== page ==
It was good to get away from everyday cares, if only for a little while. My husband is going to Beijing for five weeks, and while I do my best not to think of it, I know the day of departure is looming.
So I was glad for the time together in Eureka Springs, where so many before us have come to tap into the area’s healing powers. We had no agendas, no list of ‘must dos’, taking each day and meal and experience as it came. We visited a few of the area’s natural wonders, including some of its natural springs that once were the source of Ozarka bottled water, before the company moved its operations to Texas. We took in a few of the shops, antique stores as well as ‘vintage’ stores; the latter we found were ‘vintage’ in name only as none carried vintage wares.
Here in Eureka, it’s the antique stores who offer vintage goods. I could have had a vintage Barbie case for a mere $45 and I saw sheets of vintage photos for ninety percent less. It made me sad to think that no family member had wanted to keep these old Victorian portraits and photos for their own sakes. Perhaps the person who left behind the photos for the pearly gates left behind no remaining family. Either way, it’s a sad thought.
Darting in and out of quaint little Victorian shops to keep out of the rain, my husband’s eye fell on an interesting book title. “How to Profit from the Coming Rapture: Getting Ahead When You’re Left Behind”. I believe it may offer tongue in cheek advice to help readers laugh at those worries in life that never transpire but make us anxious all the same. Maybe somewhere in those pages, it teaches the importance of telling the truth, like when to call yourself ‘vintage’ and when it’s time to stop calling yourself Ozarka.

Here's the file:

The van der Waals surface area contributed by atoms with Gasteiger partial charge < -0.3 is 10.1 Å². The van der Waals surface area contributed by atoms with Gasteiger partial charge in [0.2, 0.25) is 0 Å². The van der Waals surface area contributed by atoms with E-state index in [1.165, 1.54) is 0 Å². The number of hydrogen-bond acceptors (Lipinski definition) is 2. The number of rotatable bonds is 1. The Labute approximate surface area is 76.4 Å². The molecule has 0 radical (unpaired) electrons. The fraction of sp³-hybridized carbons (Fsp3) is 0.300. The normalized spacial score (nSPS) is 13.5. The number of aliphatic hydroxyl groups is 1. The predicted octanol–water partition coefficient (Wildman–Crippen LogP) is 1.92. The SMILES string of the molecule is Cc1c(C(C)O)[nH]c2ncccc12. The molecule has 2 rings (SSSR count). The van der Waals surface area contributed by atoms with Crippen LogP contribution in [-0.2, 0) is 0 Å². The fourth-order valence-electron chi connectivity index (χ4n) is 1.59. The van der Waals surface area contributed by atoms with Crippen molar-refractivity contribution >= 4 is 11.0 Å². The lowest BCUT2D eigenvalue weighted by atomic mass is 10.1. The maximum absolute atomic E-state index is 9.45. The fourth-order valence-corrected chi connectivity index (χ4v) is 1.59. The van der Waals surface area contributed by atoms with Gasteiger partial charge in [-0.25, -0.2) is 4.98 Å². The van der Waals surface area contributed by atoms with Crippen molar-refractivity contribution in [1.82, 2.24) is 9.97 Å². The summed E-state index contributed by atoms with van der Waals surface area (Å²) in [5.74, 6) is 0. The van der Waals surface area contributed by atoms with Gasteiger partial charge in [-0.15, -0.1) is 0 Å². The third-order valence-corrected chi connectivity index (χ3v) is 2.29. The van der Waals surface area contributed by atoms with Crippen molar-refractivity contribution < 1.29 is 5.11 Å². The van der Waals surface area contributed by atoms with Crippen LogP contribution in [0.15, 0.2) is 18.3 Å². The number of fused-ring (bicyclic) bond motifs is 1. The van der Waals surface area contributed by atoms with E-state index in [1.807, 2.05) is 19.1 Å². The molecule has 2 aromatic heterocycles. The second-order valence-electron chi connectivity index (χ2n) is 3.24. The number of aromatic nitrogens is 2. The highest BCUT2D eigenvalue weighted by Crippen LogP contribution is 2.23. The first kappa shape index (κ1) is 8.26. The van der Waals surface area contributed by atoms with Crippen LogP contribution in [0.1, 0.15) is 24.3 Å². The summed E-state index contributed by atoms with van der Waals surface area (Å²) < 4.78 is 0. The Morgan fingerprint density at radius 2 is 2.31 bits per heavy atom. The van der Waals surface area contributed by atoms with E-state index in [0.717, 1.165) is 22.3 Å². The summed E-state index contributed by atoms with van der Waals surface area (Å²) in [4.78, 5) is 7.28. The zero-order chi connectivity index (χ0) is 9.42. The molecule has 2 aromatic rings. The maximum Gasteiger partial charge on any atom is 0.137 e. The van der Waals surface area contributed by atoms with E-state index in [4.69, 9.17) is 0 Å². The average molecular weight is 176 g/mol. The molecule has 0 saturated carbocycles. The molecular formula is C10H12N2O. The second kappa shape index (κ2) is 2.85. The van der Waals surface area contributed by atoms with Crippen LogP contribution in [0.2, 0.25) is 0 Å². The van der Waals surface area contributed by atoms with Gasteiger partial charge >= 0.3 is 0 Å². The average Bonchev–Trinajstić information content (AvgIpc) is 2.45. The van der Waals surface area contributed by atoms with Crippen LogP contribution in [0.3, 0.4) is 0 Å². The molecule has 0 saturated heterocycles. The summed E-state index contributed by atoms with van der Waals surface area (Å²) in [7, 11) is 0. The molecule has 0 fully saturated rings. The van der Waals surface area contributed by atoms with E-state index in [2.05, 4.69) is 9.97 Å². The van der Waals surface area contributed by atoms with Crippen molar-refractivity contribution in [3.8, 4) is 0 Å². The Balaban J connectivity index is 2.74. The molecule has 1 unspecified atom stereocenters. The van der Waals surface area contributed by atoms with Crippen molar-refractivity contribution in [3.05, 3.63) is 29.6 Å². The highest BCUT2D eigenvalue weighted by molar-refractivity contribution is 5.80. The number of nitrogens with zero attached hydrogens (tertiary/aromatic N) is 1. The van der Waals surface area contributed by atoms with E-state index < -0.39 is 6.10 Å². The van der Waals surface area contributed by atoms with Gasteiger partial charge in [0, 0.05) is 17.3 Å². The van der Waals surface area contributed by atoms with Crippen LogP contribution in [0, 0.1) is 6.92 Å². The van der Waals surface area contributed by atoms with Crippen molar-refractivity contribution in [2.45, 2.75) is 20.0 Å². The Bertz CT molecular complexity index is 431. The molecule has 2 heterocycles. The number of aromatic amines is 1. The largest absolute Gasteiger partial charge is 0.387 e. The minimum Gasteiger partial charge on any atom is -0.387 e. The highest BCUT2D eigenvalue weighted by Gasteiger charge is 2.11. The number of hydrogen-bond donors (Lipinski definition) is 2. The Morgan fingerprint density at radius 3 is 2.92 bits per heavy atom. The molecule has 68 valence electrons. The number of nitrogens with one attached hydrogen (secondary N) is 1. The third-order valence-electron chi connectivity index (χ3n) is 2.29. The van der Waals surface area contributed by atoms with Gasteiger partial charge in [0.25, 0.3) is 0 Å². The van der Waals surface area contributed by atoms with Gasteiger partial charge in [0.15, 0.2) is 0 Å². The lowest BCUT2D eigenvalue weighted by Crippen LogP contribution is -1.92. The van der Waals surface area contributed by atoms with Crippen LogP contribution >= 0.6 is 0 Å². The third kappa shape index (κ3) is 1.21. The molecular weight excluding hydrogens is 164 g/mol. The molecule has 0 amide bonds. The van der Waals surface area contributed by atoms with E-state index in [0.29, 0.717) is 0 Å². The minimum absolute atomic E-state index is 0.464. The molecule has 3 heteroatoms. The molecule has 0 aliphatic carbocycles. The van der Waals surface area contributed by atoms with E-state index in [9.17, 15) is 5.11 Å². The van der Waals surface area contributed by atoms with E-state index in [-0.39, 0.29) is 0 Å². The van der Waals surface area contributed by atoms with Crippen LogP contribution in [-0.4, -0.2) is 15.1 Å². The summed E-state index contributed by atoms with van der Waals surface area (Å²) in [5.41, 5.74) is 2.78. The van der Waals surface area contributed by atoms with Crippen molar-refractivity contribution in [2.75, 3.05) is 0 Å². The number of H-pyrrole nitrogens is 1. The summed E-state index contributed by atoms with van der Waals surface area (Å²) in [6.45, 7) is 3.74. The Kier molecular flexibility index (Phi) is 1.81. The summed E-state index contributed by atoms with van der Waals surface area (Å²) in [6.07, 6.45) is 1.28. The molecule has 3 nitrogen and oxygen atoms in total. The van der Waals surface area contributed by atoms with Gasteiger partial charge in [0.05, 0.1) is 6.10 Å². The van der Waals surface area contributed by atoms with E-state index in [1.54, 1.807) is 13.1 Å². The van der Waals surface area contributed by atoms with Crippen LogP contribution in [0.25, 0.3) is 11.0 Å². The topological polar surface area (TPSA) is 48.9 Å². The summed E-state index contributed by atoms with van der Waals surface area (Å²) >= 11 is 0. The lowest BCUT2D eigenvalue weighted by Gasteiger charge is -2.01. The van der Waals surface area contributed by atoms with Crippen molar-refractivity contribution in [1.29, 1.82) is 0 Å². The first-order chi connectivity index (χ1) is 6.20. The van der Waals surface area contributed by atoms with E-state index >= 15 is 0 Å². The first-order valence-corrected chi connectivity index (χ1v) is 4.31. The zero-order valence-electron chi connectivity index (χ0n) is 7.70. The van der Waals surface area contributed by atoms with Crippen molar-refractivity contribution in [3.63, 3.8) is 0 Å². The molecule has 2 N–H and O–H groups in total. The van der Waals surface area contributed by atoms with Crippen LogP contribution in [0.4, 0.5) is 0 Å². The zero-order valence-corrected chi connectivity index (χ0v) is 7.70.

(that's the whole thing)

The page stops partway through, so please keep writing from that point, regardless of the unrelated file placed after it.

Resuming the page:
We were fortunate to stay at a place that was true to the words written about it. And, because it was grounded in truth, it became more than claimed to be. Mt. Victoria Inn was simply the best part of my Eureka Springs visit. Each day I came to borrowed ‘home’ after a day of exploring to immerse myself in simple pleasures, while soaking up the ambiance of comfortable elegance around me.
On the outside veranda, I let the breeze caress my face and carry away my worries; I allowed myself to get lost in a good book or watching a good movie while curled snug in my borrowed bed; and I enjoyed life and wrote about it while others prepared my meals. And food always tastes better when prepared by another’s capable and gifted hands.
Without dipping even my smallest toe in the famed local waters, I found relief from my worries. Somehow, like that Texas company who left behind everything but the name, I need to carry something of this healing place with me. But I want substance over form; something that is not in name only.